Condition: Resonance/Nasality Issues
From the American Speech-Language Hearing Association:
Speech resonance is the result of the transfer of sound produced by the vocal folds through the vocal tract comprised of the pharynx, oral cavity, and nasal cavity (Kummer, 2020a; Peterson-Falzone, Trost-Cardamone, Karnell, & Hardin-Jones, 2017). The vocal tract filters this sound, selectively enhancing harmonics based on the size and/or shape of the vocal tract. Perceived resonance is the result of this filtered tone.
Normal resonance is achieved through an appropriate balance of oral and nasal sound energy, based on the intended speech sound. Resonance varies for vowels, oral consonants, and nasal consonants and also varies across languages and dialects. Most vowels and vocalic consonants in the English language are predominantly oral. Normal resonance has a range of acceptability and is perceived along a continuum (Peterson-Falzone, Hardin-Jones, & Karnell, 2010).
Resonance disorders result from too much or too little nasal and/or oral sound energy in the speech signal. They can result from structural or functional (e.g., neurogenic) causes and occasionally are due to mislearning (e.g., articulation errors that can lead to the perception of a resonance disorder).
Resonance is a function of sound—not airflow. Resonance disorders should not be confused with nasal airflow “errors” or distortions. Nasal airflow “errors” are related to articulation when there is an inappropriate escape of air through the nasal cavity during production of pressure consonants. Nasal airflow “errors” may be learned (e.g., nasal fricatives, pharyngeal fricatives, and phoneme-specific nasal emission), or they may be obligatory due to a palatal fistula or VPD. See ASHA’s Practice Portal Page on Cleft Lip and Palate for further discussion.
Resonance disorders include the following:
- Hypernasality—occurs when there is sound energy in the nasal cavity during production of voiced, oral sounds.
- Hyponasality—occurs when there is not enough nasal resonance on nasal sounds due to a blockage in the nasopharynx or nasal cavity.
- Cul-de-sac resonance—occurs when sound resonates in a cavity (oral, nasal, or pharyngeal) but is “trapped” and cannot exit because of an obstruction.
- Mixed resonance—presence of hypernasality, hyponasality, and/or cul-de-sac resonance in the same speech signal.
Issues with resonance and nasality are not generally found in typically-developing children. Young babies (younger than 9 mos) vocalize primarily using quasi-resonant nuclei, which are vowel-like sounds with normal phonation but with limited resonance. However, around 9 months of age, those vocalizations become fully resonant and the child begins vocalizing using more vowel sounds. After nine months of age, that resonance becomes mastered and any further resonance or nasality issues should be further investigated.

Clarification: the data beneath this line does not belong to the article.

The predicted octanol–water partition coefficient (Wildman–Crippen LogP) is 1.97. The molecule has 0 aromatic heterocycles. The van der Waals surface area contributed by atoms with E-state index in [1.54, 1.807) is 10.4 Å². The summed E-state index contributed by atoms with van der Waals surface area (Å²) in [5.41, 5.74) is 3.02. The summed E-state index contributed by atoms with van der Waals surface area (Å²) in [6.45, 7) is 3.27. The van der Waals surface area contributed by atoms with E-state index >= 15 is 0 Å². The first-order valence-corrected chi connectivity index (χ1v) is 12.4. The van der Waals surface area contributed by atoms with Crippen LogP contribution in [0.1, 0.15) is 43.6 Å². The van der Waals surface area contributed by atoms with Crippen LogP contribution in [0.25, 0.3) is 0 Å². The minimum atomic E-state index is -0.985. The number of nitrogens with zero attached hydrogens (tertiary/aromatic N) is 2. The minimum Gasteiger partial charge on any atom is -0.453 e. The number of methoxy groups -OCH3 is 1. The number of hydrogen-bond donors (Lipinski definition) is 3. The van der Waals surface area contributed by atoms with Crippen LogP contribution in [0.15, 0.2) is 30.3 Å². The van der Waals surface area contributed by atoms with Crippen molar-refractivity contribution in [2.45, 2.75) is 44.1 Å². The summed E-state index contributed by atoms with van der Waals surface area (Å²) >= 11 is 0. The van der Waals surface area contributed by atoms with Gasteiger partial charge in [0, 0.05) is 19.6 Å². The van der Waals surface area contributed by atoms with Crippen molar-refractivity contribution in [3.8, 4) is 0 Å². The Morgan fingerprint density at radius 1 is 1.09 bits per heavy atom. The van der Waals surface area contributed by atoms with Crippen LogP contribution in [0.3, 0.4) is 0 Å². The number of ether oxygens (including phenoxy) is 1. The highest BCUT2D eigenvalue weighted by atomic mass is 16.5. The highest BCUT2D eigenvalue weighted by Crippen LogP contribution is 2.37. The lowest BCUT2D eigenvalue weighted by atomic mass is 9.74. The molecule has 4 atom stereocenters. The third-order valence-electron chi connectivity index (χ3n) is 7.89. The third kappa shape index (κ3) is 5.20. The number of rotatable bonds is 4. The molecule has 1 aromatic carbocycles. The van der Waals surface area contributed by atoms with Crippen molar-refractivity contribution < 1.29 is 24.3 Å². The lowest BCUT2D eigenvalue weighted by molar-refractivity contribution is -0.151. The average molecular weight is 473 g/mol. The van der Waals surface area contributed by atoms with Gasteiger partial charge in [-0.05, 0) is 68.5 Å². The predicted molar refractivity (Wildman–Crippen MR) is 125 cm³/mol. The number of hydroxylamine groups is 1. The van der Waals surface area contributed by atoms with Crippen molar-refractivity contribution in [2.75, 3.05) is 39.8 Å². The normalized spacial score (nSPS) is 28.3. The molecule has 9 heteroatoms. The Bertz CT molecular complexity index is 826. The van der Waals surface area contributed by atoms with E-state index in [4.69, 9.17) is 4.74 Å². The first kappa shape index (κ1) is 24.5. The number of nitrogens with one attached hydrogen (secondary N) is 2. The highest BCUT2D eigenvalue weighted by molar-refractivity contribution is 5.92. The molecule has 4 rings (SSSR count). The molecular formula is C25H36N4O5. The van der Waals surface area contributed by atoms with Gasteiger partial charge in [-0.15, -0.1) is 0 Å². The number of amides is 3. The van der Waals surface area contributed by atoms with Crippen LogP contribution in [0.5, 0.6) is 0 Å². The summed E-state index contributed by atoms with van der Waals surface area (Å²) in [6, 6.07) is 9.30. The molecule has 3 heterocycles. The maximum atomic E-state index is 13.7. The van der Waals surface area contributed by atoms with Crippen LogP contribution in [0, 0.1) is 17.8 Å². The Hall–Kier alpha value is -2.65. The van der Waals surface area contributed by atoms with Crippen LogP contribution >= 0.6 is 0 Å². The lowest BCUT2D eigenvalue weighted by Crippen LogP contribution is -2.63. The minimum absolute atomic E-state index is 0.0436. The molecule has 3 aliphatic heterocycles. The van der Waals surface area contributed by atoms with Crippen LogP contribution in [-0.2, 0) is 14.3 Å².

Nathani, S., Ertmer, D. J., & Stark, R. E. (2006). Assessing vocal development in infants and toddlers. Clinical linguistics & phonetics, 20(5), 351–369. https://doi.org/10.1080/02699200500211451
Guidance from the American Speech-Language Hearing Association on assessment for resonance disorders:
Consistent with the World Health Organization’s (WHO) International Classification of Functioning, Disability and Health (ICF) framework (ASHA, 2016a; WHO, 2001), assessment is conducted to identify and describe
- impairments in body structure and function, including underlying strengths and weaknesses related to resonance factors that affect communication performance;
- co-morbid deficits or conditions, such as developmental disabilities, syndromes, neuromuscular diseases, or hearing loss;
- limitations in activity and participation, including functional communication in everyday communication contexts (see, e.g., Skirko et al., 2013);
- contextual (environmental and personal) factors that serve as barriers to or facilitators of successful communication and life participation; and
- the impact of communication impairments on quality of life of the individual and family.
The results of the assessment process should help guide what you will target in therapy for a child with feeding and/or swallowing disorders. Here are some goals that you may be addressing with this population. You can click on one of the goals below to learn more. Or, scroll down to the therapy section for more in-depth resources and support for treating this condition.
Start at the ENT:
Therapy for resonance/nasality issues should always begin with a referral to an Ear Nose Throat (ENT) doctor who can evaluate the physical structures and provide clearance for speech therapy to begin. Some clients will require surgical or prosthetic management before speech therapy can begin.
What We Can Target:
According to the American Speech-Language Hearing Association, behavioral speech therapy can target the following resonance/nasality issues once medical clearance has been obtained:
- Phoneme-specific nasal air emission (PSNE) or phoneme-specific hypernasality with normal VP function
- Compensatory misarticulations that are still present after structure has been corrected (common in patients with a history of cleft palate)
- Articulation errors secondary to apraxia of speech (work on planning/coordination of VP movement)
- Postoperative hypernasality or nasal emission
- Muscle weakness/dysarthria resulting in hypernasality
Additional Resources for Treatment of Resonance/Nasality Issues:
This resonance strategy is helpful for clients who are using laryngeal tension or glottal fry instead of achieving proper resonance in the front of the face. Can be helpful for achieving normal nasal resonance as well.
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